Blessed James Alberione

Opera Omnia


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If by "promoter" we were to mean merely a distributor, then promotion would be a relatively easy and simple task.
But the promoter apostle is not merely a distributor! For him, instead, promotion is the practical way to bring the word of truth and salvation to all people, and in a way that is adapted to the particular needs of each person.
But such adaptation presents its own difficulties! One thing is the needs of a child, another those of the adolescent, young people, the adult. An educated person has different needs to those of ordinary folk. Professional people do not have the same tastes as the worker or farmer... Even the soul itself does not always have the same needs!
True, there is a sole truth for all. But then there is a sole human nature, but what a difference between one person and another! No two persons are perfectly equal. Likewise for the soul. All of us are created in God's image and likeness, all of us have the same beginning and end, the same means of salvation, but each one of us has tendencies and particular needs which vary according to age and circumstance.
The promoter should intuit and meet these needs with the appropriate book or leaflet. All this requires specific preparation, upright intention, tact and discernment.

Specific preparation
This is the proximate preparation in view of promotion; it is in part theoretical and in part practical. While such preparation changes, depending on the people and the circumstances, there are some basic parts that are indispensable. First and foremost the promoter must have a great love of God, and be submissive to Church authorities.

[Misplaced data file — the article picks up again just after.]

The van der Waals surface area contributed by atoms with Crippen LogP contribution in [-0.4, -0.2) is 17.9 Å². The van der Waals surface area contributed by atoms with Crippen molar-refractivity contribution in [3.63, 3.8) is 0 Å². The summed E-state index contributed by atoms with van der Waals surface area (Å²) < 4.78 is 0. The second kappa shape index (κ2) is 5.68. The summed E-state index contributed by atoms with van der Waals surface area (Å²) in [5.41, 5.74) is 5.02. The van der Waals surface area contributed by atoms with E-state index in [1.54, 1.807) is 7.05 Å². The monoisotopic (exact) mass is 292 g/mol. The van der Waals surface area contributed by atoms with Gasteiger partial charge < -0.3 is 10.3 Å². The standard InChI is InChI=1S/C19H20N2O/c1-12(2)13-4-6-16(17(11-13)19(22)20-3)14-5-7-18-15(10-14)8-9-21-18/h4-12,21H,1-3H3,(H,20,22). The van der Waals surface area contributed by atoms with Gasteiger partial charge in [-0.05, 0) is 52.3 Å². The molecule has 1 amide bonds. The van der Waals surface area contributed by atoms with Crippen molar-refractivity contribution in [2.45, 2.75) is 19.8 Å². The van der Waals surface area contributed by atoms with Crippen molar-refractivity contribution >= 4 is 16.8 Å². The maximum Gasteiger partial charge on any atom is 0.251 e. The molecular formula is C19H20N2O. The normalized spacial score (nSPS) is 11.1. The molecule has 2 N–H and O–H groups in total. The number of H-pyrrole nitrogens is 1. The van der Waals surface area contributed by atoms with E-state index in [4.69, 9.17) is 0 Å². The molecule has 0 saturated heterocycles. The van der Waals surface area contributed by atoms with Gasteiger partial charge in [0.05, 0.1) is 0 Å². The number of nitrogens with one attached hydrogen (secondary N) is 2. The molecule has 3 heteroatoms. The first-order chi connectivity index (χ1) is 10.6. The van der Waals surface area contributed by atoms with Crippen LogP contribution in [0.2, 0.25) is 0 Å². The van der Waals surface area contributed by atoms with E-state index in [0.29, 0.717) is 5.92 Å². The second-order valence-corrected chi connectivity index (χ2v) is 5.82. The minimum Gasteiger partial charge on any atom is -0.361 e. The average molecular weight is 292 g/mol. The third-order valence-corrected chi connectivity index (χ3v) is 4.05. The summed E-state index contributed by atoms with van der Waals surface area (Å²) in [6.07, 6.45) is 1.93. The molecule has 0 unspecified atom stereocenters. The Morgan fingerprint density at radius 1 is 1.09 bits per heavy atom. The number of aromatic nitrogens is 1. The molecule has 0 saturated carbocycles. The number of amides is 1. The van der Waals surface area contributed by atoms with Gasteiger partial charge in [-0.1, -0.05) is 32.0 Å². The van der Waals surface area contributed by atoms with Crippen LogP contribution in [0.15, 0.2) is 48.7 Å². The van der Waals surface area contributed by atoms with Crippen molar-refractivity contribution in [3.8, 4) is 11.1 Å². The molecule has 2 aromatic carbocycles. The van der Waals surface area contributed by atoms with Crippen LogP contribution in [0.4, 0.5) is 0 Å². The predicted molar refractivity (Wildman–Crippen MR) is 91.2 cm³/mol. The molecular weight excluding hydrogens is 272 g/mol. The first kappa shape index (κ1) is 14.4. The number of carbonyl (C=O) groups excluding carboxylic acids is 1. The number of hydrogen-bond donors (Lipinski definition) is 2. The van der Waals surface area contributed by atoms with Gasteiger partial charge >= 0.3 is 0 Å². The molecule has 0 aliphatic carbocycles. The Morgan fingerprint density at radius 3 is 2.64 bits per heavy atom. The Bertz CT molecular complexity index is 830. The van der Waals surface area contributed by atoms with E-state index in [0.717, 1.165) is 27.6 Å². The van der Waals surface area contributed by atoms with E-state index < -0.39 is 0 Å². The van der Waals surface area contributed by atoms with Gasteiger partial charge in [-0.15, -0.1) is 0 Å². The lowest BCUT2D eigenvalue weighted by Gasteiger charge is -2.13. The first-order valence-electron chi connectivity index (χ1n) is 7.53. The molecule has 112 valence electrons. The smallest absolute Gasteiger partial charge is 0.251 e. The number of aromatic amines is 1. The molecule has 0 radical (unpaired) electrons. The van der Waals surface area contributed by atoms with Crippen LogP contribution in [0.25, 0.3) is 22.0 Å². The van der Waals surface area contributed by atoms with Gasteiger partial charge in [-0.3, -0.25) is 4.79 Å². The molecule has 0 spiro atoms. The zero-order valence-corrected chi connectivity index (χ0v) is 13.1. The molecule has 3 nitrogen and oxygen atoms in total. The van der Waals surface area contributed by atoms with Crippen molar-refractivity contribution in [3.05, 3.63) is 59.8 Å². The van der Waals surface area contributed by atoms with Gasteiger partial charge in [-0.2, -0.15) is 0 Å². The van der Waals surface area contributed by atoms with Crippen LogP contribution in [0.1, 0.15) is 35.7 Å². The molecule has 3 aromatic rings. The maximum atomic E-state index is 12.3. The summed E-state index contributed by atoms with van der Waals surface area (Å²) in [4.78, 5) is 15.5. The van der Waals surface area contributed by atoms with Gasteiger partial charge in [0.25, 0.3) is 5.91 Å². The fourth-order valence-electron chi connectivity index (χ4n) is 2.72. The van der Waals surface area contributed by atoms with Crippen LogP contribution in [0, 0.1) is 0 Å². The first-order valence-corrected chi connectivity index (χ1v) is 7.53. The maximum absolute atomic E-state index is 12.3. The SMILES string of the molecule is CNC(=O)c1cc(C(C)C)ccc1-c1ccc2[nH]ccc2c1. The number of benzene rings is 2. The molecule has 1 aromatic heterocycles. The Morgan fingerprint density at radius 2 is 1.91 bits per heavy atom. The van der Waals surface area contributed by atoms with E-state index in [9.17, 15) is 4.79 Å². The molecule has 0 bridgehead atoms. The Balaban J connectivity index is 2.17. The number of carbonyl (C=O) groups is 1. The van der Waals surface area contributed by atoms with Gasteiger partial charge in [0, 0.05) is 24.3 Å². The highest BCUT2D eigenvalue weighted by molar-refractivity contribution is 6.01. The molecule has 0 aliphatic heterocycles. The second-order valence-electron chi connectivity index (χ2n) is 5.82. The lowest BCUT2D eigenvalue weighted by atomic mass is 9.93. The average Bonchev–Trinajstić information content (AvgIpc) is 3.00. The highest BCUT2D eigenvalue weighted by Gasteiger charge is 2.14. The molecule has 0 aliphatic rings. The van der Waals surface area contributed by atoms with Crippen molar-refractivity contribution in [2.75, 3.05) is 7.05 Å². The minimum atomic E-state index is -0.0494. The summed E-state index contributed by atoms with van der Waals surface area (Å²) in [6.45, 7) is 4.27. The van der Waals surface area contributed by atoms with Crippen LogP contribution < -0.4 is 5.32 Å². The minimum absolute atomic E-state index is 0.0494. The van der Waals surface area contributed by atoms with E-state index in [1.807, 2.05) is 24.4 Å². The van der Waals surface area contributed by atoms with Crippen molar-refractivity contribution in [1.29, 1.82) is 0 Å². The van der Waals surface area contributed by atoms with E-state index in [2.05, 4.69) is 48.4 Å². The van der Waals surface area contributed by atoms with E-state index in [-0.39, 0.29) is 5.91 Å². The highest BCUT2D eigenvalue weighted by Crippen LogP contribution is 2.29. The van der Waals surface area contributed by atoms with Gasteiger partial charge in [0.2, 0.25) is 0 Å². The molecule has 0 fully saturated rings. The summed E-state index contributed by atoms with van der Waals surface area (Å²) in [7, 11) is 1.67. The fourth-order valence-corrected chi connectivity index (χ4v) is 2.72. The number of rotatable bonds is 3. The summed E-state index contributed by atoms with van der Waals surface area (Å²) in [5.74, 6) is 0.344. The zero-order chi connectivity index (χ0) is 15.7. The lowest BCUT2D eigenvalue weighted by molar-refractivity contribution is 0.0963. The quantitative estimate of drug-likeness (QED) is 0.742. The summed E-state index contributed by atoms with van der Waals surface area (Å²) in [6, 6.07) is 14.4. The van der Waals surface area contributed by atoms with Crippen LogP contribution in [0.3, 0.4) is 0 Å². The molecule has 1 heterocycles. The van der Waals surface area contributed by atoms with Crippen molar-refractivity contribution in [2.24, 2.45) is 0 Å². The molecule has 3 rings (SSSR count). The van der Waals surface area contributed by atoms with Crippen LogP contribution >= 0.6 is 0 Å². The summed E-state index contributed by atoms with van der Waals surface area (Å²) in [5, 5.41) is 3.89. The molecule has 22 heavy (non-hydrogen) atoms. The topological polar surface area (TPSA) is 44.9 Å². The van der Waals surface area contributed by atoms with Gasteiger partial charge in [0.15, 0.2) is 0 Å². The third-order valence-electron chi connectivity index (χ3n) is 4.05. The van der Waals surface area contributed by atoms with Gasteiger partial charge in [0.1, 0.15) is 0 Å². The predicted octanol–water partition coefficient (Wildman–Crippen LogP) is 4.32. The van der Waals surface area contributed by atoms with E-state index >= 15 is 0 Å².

Then follow:
A knowledge of the methods of promotion or, at least, of the main ones mentioned in this book.
A knowledge of the publications to be promoted, either through personal study or by means of book reviews.
A knowledge of civil and ecclesiastical laws that directly or indirectly regard the work of promotion.
A knowledge of the particular environment
where the promoter has to undertake his activity and the practical means suggested by experience.
Practical training under the guidance of seasoned promoters.
Natural or acquired aptitude that leads to complete dedication: a cheerful, happy and selfless nature.
Docility that leads to filial trust in one's legitimate Superiors and the utmost fidelity to their directives.
A good and specific preparation understood in this sense will round off the promoter's natural gifts; these he must then raise to the supernatural level, for they act as a ladder for him to reach the Creator and are a fruitful means of apostolate.
It may happen at times that such preparation is not possible or that in the exercise of the apostolate unforeseen cases arise. He will then, first of all, entrust the matter to the Lord, confident that he, in his power, can make use of things that are not to bring to naught things that are [cf. 1 Cor 1:27].
Upright intention
Consistent with his lofty mission and in fidelity to it the apostle will not use promotion as a means to dispose of warehouse stock, to accumulate wealth, to satisfy his own or others' ambition, to keep the public happy, or even for such a noble purpose as would be, for example, to procure new means for the apostolate.
The apostle's first and sole goal must be the glory of God and the spiritual good of people. All the rest, works and initiatives, are in view of this ultimate goal.